What does this mean for litigants and the public? The formal incorporation of mediation in the Rules does not make it compulsory for the parties to pursue mediation. The Rules, however, emphasise the consideration of mediation by parties in litigation and requires parties to inform each other, as well as the court, of their intentions regarding mediation.
For a party considering a new action or application, the Rules regulating mediation provide that a Plaintiff or Applicant issuing a new action and/or application in the Magistrate’s Court should serve on the opposition a notice indicating whether such Plaintiff or Applicant agrees to or opposes the referral of the matter to mediation. The Rules also provide that a Defendant or Respondent shall similarly when delivering a notice to defend and/or notice to oppose, or at any time thereafter, but not later than the delivery of a plea or answering affidavit, serve the Plaintiff or Applicant with a responding notice indicating whether such Defendant or Respondent agrees to or opposes the referral of the matter to mediation. Parties are essentially requested to advance reasons why they are of the view that a matter is or is not capable of being mediated.
Parties may at any stage, before judgement, agree to refer a dispute between them to mediation. Should a matter already be on trial, or should an opposed application already have commenced, and the parties decide to mediate, the parties will have to first obtain the leave of the court. Where parties agree to mediate a dispute, they will be obliged to deliver a jointly signed minute recording of their election to refer the dispute to mediation and they will be required to enter into an agreement to mediate. Important to note, matters in which there are multiple parties to the litigation, with some of them in favour of mediation and some not, the parties who are in favour of mediation may proceed to mediate despite any other party’s refusal.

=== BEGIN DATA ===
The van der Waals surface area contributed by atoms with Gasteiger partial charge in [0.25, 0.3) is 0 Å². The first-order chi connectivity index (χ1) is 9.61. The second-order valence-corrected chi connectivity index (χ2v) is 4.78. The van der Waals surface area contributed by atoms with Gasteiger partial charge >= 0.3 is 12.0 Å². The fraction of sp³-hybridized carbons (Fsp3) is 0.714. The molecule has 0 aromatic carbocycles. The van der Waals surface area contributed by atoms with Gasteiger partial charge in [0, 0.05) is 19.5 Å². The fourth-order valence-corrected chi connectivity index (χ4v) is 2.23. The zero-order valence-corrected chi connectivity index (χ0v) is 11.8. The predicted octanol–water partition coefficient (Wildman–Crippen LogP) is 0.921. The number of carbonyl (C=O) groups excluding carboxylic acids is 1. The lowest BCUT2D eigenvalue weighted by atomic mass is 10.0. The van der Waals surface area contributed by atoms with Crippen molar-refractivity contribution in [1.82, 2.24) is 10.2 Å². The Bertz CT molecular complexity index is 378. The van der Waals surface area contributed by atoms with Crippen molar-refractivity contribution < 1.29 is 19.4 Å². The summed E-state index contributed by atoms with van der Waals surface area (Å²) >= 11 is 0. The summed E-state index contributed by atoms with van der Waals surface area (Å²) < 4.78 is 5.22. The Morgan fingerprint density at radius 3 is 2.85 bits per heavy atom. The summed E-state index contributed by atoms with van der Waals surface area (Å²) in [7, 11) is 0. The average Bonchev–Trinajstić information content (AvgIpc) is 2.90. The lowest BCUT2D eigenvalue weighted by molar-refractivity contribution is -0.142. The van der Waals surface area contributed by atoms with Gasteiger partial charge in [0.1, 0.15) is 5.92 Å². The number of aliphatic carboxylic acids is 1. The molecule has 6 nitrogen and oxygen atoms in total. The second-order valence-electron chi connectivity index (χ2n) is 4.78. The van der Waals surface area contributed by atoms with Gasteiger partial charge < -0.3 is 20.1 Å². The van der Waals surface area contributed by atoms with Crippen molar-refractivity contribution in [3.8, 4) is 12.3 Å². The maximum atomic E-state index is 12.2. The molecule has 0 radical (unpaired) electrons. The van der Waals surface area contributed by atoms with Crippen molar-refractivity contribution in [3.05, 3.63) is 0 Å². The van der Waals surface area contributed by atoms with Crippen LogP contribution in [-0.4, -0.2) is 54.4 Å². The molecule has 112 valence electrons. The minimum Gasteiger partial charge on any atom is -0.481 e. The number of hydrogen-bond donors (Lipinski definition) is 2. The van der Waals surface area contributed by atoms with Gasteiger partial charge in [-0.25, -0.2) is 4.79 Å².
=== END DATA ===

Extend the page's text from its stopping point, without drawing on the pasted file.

Mediation should be concluded within 30 days from the date of signing the joint minute, but time limits may be extended on application and good cause shown. During this period formal litigation processes, the filing of pleadings and affidavits are suspended. Should the suspension of the process be abused by a party, the innocent party may approach the court to uplift the suspension. Where there is more than one dispute to be mediated between the parties, the parties can refer those disputes that could not be resolved at mediation, back to the litigation process. When the mediation process is finalised the parties once again issue a joint minute indicating whether full or partial settlement was reached. All communications and disclosures made during mediation proceedings, be it in writing and/or oral, are considered confidential and inadmissible as evidence unless agreed otherwise between the parties.
Although mediation is not compulsory between parties in litigation, parties should consider some of the positives relating to mediation. Mediation can be less costly, less formal and devoid of protracted processes that are often associated with litigation.
Although all matters are decided on their own merits, a party who outright disregards mediation, in circumstances where mediation should have been the preferred option, may not only be awarded an unfavourable outcome but may find disapproval with the court and may be penalised with a punitive cost order. So, mediation should not just be ignored and parties would do well to consider and discuss with their attorneys the option of mediation in relation to their Magistrate’s Court dispute.
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